California is home to almost 70 casinos, all operated by Native American tribes. As such, California boasts the largest tribal gambling market in the entire US. Slots are the main attraction, as California law technically forbids craps, roulette, and certain other casino games. That said, many casinos have come up with workarounds like “California Roulette,” a game that plays like traditional roulette but features playing cards. Meanwhile, real money online casinos are illegal in California. The best options for those wanting to play casino games online are social and sweepstakes casinos. Sites like Pulsz Slots and Casino, a social casino, enable players to play online for fun. Chumba Casino, LuckyLand Slots and Funzpoints also allow players to play with virtual currencies with a chance to win cash prizes.
California Online Gambling
Welcome to PlayCA, your source for California gambling news and information.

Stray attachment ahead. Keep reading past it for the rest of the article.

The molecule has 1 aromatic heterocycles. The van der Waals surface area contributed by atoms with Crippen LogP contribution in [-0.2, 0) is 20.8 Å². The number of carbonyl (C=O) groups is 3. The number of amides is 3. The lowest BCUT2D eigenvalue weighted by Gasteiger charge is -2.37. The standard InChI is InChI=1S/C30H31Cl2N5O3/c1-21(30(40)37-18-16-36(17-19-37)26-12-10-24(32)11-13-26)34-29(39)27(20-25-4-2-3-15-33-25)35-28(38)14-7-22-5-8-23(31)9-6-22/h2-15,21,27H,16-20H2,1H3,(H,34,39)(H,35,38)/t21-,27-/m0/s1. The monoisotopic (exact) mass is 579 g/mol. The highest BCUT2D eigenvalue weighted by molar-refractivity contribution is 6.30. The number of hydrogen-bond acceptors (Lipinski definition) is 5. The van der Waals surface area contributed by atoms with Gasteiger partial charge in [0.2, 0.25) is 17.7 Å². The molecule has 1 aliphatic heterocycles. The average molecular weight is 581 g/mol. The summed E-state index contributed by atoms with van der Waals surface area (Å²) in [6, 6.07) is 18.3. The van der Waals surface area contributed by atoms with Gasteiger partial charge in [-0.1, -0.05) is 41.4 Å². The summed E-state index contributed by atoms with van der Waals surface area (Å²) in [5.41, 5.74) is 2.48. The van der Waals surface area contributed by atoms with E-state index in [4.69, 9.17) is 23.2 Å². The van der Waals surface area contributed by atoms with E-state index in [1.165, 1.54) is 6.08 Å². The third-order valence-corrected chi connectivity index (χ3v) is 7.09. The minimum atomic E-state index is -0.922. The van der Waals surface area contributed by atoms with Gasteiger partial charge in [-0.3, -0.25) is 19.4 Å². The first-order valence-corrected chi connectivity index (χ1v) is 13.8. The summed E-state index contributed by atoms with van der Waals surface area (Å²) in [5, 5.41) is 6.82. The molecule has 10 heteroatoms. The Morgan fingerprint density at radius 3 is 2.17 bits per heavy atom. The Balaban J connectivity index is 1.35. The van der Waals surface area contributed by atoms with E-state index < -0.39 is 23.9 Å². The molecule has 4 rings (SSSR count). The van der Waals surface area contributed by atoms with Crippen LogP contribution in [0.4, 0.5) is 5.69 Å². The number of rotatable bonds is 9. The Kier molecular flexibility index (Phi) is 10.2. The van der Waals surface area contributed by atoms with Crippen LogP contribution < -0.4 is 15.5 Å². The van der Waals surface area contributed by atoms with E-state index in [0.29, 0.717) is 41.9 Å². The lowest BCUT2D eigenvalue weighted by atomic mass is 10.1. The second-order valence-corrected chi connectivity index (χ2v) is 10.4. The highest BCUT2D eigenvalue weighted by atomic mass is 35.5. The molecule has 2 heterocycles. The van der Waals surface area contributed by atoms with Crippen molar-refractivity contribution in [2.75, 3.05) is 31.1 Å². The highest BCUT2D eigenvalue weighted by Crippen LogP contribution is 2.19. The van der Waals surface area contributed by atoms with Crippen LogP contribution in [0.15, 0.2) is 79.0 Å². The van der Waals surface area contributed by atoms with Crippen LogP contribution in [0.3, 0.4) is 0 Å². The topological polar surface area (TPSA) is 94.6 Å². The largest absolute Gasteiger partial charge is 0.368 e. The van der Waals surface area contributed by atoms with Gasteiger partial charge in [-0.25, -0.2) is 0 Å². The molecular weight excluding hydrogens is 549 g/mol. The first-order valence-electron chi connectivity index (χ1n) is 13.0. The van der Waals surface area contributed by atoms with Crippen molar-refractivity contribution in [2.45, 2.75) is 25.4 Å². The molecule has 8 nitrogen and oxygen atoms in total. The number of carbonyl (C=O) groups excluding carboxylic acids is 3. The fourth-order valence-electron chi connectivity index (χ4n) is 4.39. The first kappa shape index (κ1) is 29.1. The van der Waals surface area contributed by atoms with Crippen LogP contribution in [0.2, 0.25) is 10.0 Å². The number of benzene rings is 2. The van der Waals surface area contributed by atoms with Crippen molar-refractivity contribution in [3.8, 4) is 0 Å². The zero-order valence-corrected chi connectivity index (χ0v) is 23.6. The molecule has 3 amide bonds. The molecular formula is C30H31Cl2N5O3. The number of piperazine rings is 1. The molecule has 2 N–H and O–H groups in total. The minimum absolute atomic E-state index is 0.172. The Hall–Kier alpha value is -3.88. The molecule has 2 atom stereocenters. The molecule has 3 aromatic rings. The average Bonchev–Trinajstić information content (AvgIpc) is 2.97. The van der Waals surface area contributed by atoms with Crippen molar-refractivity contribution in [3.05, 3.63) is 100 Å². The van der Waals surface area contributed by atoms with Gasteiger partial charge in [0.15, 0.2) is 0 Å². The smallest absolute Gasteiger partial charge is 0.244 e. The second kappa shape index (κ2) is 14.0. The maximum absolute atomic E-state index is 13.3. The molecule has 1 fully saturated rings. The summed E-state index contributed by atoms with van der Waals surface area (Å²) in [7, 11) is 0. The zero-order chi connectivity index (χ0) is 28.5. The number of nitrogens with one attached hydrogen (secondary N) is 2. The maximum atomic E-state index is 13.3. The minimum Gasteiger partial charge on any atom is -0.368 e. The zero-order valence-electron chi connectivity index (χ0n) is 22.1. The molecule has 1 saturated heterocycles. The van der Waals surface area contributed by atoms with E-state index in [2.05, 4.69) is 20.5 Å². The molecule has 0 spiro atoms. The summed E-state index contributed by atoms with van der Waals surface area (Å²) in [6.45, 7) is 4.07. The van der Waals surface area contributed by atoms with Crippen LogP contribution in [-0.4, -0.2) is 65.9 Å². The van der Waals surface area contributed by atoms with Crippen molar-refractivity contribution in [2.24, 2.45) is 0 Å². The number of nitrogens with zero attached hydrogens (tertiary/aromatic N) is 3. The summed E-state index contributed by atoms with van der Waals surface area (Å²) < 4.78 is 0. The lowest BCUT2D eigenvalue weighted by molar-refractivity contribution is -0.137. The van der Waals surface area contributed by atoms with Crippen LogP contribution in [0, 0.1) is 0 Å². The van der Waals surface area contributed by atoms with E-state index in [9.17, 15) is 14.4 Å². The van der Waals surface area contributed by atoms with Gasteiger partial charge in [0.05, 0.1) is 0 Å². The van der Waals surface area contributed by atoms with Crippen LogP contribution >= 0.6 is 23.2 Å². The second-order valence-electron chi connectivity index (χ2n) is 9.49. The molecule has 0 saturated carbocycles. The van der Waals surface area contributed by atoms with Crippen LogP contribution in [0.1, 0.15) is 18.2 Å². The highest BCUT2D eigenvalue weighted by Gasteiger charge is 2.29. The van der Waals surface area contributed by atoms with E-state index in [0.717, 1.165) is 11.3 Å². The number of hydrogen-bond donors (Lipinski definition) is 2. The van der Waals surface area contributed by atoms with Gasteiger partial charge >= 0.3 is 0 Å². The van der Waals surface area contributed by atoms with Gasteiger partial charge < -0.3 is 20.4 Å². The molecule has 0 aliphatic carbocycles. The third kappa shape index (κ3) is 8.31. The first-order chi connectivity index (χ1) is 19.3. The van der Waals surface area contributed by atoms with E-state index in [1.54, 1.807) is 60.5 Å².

Sports and gambling are both huge here. However, California has yet to follow the path of dozens of other US states to legalize online gambling. Meanwhile, there are many other legal ways to gamble in the state thanks to nearly 70 tribal casinos and close to 100 legal cardrooms. Horse racing and horse betting are also legal, including at the state’s four world-renowned racetracks and horse racing fair circuit.
Legal sports betting was on the 2022 ballot. Proposition 26 would have legalized in-person sports betting, while Proposition 27 would have brought online sports betting to California. However, Prop 26 and Prop 27 were both voted down by large margins on Election Day. The next time Californians may consider legalizing sports betting is in 2024.
Read on below or click the relevant tabs above to find out what is already happening in California as well as what might be coming in the future.
Sports Betting News
California Card Rooms
Card rooms have a long, rich history in California. Indeed, during the middle decades of the 20th century, the Gardena card rooms were the only legal alternative for live poker in the US to those in Las Vegas. Sometimes called casinos, these rooms primarily feature poker, although the larger ones also offer other games like Caribbean stud, baccarat, and a version of blackjack. Since California law forbids house-banked card games, all of these card games are designed as player-versus-player games. Currently, there are nearly 100 card rooms in the state. The largest is the Commerce Casino, with more than 200 tables.